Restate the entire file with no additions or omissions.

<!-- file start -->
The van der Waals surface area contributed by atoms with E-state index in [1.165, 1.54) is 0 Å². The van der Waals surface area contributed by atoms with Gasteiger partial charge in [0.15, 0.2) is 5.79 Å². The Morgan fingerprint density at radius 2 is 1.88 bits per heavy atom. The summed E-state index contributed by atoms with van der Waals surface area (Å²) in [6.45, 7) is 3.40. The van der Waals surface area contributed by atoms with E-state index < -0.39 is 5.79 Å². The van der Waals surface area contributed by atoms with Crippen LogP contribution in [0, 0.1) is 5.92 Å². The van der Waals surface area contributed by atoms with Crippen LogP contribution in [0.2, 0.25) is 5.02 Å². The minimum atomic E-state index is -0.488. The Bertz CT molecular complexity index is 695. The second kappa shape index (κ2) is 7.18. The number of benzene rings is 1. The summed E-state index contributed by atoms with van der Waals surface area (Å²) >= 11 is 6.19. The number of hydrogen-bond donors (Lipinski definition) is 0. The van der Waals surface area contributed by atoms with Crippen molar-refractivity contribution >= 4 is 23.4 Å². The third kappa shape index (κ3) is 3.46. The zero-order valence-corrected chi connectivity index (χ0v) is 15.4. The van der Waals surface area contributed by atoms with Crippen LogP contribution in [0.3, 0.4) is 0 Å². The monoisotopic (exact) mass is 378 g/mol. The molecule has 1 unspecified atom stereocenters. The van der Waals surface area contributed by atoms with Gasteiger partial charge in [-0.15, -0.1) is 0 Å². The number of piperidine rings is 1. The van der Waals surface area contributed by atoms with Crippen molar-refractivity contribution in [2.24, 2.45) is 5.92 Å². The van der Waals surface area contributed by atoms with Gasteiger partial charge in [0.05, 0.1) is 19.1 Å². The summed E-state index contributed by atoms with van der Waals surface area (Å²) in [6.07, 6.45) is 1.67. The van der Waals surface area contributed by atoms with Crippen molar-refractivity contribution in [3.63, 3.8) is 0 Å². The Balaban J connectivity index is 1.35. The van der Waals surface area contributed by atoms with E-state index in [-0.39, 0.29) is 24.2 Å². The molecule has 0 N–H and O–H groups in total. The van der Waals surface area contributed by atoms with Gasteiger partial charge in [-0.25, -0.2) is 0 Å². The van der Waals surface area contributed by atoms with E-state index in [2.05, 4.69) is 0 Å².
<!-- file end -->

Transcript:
The van der Waals surface area contributed by atoms with E-state index in [1.165, 1.54) is 0 Å². The van der Waals surface area contributed by atoms with Gasteiger partial charge in [0.15, 0.2) is 5.79 Å². The Morgan fingerprint density at radius 2 is 1.88 bits per heavy atom. The summed E-state index contributed by atoms with van der Waals surface area (Å²) in [6.45, 7) is 3.40. The van der Waals surface area contributed by atoms with E-state index < -0.39 is 5.79 Å². The van der Waals surface area contributed by atoms with Crippen LogP contribution in [0, 0.1) is 5.92 Å². The van der Waals surface area contributed by atoms with Crippen LogP contribution in [0.2, 0.25) is 5.02 Å². The minimum atomic E-state index is -0.488. The Bertz CT molecular complexity index is 695. The second kappa shape index (κ2) is 7.18. The number of benzene rings is 1. The summed E-state index contributed by atoms with van der Waals surface area (Å²) >= 11 is 6.19. The number of hydrogen-bond donors (Lipinski definition) is 0. The van der Waals surface area contributed by atoms with Crippen molar-refractivity contribution >= 4 is 23.4 Å². The third kappa shape index (κ3) is 3.46. The zero-order valence-corrected chi connectivity index (χ0v) is 15.4. The van der Waals surface area contributed by atoms with Crippen LogP contribution in [0.3, 0.4) is 0 Å². The monoisotopic (exact) mass is 378 g/mol. The molecule has 1 unspecified atom stereocenters. The van der Waals surface area contributed by atoms with Gasteiger partial charge in [-0.15, -0.1) is 0 Å². The number of piperidine rings is 1. The van der Waals surface area contributed by atoms with Crippen molar-refractivity contribution in [2.24, 2.45) is 5.92 Å². The van der Waals surface area contributed by atoms with Gasteiger partial charge in [0.05, 0.1) is 19.1 Å². The summed E-state index contributed by atoms with van der Waals surface area (Å²) in [6.07, 6.45) is 1.67. The van der Waals surface area contributed by atoms with Crippen molar-refractivity contribution in [3.63, 3.8) is 0 Å². The Balaban J connectivity index is 1.35. The van der Waals surface area contributed by atoms with E-state index in [-0.39, 0.29) is 24.2 Å². The molecule has 0 N–H and O–H groups in total. The van der Waals surface area contributed by atoms with Gasteiger partial charge in [-0.25, -0.2) is 0 Å². The van der Waals surface area contributed by atoms with E-state index in [2.05, 4.69) is 0 Å².